by Jason Whyte
BEFORE THE SUN EXPLODES - At SxSW 2016
"Someone described it as a feminist take on AFTER HOURS. I like that." Director Debra Eisenstadt on BEFORE THE SUN EXPLODES which screens at SxSW Film, 2016 edition.
A bit more of a synopsis: Ken Cooper (Bill Dawes) was a successful comedian in the 1990's, but his single-guy jokes are irrelevant twenty years later. Now he's an anxiety ridden, stay-at-home dad, clinging to a TV show dream that his breadwinner wife (Christine Woods) doesn't believe in. Tonight could be a big break for Ken- a final shot at selling his pitch. But after an epic fight with his wife, Ken's no longer welcome home. Their clash alters everything- on stage and off. Ken is crushed, with nowhere to turn, until he meets Holly (Sarah Butler), a bright, charismatic comedienne, who lures him out of his shell and into her bizarre world. Their very real connection leads to a somewhat surreal, unforgettable and possibly unforgivable night.
Talk to me a bit about how you got your start in the industry and your previous work!
I started working as an actress in New York City right after college. I got the starring role Off Broadway in David Mamet's OLEANNA from an open call in the newspaper. I worked as an actress in theater, film and tv throughout my 20s, but I was more interested in writing and directing, so I went to film school. I made a feature film for my graduate thesis that won the Grand Jury Prize at Slamdance and an Independent Spirit Award.
Great backstory! So how did BEFORE THE SUN EXPLODES come together for you?
I had another project that was in limbo and I was tired of waiting for other people to make things happen. So, I decided to make something myself. I approached my friend Zeke Farrow, who was in a similar situation. We joined forces and wrote a script together that attracted actors. We raised the money, enlisted a crew, we found the locations, a composer and so forth, and I directed and edited the film.
What keeps you going while making a movie? What drives you? How much coffee?
I love the entire process. It's an escape for me, so it's not hard to keep me going, although strong coffee helps.
What was your biggest challenge with making this movie, and the moment that was the most rewarding to you, where you knew you had something special?
The biggest challenge was convincing myself to make something before there was anything. Then, the challenge was writing the script and committing to realizing the script and getting other people to dedicate their time and talent to such an independent project.
There were a lot of little moments throughout the making of this that were very special. The one that stands out to me was our very first reading with the actors of the script. That reading was kind of magical. Everyone in that room committed themselves to the project that night and most of those actors are in the film.
I must get technical, but I would love to know about the visual design of the movie and how it came to screen visually.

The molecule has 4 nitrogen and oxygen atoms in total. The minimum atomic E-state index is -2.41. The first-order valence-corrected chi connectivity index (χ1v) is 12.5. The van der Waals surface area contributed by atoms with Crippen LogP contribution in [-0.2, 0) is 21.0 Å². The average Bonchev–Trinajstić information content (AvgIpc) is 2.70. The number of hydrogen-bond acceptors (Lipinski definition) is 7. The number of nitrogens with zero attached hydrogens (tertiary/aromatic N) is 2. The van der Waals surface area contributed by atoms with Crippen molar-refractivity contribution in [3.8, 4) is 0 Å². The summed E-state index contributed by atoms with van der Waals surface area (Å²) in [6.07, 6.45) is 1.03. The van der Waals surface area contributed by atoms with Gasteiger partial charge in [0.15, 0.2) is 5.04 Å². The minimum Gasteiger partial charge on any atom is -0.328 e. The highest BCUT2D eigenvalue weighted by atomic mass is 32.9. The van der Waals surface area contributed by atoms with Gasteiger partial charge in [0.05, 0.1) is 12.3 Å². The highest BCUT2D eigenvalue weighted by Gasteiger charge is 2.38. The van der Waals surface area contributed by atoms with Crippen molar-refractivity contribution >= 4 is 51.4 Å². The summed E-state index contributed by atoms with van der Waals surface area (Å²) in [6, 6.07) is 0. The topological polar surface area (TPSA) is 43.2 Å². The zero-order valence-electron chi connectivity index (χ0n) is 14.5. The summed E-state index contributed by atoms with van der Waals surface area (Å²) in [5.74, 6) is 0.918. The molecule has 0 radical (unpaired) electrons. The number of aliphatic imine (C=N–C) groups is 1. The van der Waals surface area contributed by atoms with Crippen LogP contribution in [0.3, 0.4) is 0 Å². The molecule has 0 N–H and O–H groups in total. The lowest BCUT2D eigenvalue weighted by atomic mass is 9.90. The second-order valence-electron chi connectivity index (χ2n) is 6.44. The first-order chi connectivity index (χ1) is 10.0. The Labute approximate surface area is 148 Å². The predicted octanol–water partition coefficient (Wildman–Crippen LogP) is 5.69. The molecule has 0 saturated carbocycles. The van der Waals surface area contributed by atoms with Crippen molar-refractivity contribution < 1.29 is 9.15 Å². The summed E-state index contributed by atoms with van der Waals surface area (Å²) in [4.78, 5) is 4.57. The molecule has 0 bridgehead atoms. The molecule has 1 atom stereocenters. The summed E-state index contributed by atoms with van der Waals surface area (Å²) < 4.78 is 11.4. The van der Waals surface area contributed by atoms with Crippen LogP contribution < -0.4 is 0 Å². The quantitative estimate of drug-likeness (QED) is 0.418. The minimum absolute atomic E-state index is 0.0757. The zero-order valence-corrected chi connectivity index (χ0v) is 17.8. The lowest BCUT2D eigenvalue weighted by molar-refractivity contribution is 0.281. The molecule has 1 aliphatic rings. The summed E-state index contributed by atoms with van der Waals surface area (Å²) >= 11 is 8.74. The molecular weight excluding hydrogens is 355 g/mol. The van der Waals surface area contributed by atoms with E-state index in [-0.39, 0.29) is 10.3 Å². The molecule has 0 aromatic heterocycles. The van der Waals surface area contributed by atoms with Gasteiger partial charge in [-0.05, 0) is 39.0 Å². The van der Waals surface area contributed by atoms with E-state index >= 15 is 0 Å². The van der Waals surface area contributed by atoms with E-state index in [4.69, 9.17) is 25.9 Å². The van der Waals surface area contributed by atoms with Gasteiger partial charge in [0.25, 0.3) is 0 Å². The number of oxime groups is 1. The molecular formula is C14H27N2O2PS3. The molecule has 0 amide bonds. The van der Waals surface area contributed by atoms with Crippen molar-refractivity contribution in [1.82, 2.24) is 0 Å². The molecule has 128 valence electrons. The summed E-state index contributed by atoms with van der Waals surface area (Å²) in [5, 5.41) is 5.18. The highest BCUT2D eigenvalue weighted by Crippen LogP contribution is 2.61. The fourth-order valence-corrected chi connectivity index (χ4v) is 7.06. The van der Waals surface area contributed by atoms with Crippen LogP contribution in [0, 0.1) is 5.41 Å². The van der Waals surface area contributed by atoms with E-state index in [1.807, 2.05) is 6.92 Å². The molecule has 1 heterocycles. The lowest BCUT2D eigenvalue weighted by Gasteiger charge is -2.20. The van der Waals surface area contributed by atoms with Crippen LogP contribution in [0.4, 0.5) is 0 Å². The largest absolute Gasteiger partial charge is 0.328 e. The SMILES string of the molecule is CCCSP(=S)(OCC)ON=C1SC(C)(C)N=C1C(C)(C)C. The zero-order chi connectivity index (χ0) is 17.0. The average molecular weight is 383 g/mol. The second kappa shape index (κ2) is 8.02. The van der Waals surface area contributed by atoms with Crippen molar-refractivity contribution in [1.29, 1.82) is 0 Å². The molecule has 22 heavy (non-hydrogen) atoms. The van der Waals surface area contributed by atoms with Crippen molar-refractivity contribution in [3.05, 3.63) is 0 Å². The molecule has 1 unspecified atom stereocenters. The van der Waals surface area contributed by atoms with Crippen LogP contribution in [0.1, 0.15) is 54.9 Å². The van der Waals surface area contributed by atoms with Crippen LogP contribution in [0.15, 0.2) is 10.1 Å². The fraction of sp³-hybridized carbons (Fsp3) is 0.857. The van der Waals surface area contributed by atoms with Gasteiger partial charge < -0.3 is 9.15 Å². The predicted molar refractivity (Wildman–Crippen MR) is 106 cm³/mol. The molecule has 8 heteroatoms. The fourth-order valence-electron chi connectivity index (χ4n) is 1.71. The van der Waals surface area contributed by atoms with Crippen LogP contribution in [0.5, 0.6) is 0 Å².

We used the RED camera. The cinematographer and I had a very specific idea of how we would visualize the script; I was very clear about the look/the tone, but it's challenging working with no budget. There were films that inspired us; films that used natural light and were limited as well. There were many inspiring images we passed back and forth. I applied specific images and a color palette to each scene/location, to give the DP a clear idea of what I was going for. We had many challenges, especially since so much of the film took place at night and we had very little to work with.
What are you looking forward to the most about showing your movie to audiences here in Austin?
I am looking forward meeting new people, watching the film with an audience for the first time and seeing how they respond to it.
After the film screens at SxSW, where is the film going to show next?
The Nashville Film Festival!
If you could show your movie in any theater outside of Austin, where would you screen it and why?
My whole family is in Brooklyn & Queens, where I grew up, and I miss it. I would love to have my family and friends see it in a theater. So, if I had to pick one, it would be BAM, for Brooklyn.
What would you say to someone who was talking or texting through a movie?
Please stop? What can you do? People are addicted to their phones.
We have a lot of readers on our site looking to make movies. What is the ONE THING you would say to someone who is wanting to get into the filmmaking business as a piece of advice?
My advice, and this applies to anything really; don't wait for someone else to believe you can do something before you do something.
And finally, what is the greatest movie you have ever seen at a film festival?
Brett Morgen's films; ON THE ROPES, THE KID STAYS IN THE PICTURE, CHICAGO 10 and KURT COBAIN: MONTAGE OF HECK. Each one is incredible and completely original.
Be sure to follow BEFORE THE SUN EXPLODES on Twitter at @btsefilm!
We hope you enjoyed this SxSW filmmaker interview as part of our coverage of SxSW 2016. To see the entire series click on the Live Report sidebar on your right. We will have interviews posted all throughout the festival so be sure to visit us often for more coverage!
This is one of the many films screening at the 2016 SXSW in Austin, Texas taking place March 11-19. For more information on this film screening times, point your browser to www.sxsw.com/film or use the SxSW GO App for Android and iOS.
Jason Whyte, efilmcritic.com
Twitter: @jasonwhyte / Facebook: jasonwhyte / Instagram: jason.whyte
link directly to this feature at http://www.efilmcritic.com/feature.php?feature=3940
originally posted: 03/11/16 05:02:51
last updated: 03/11/16 05:09:22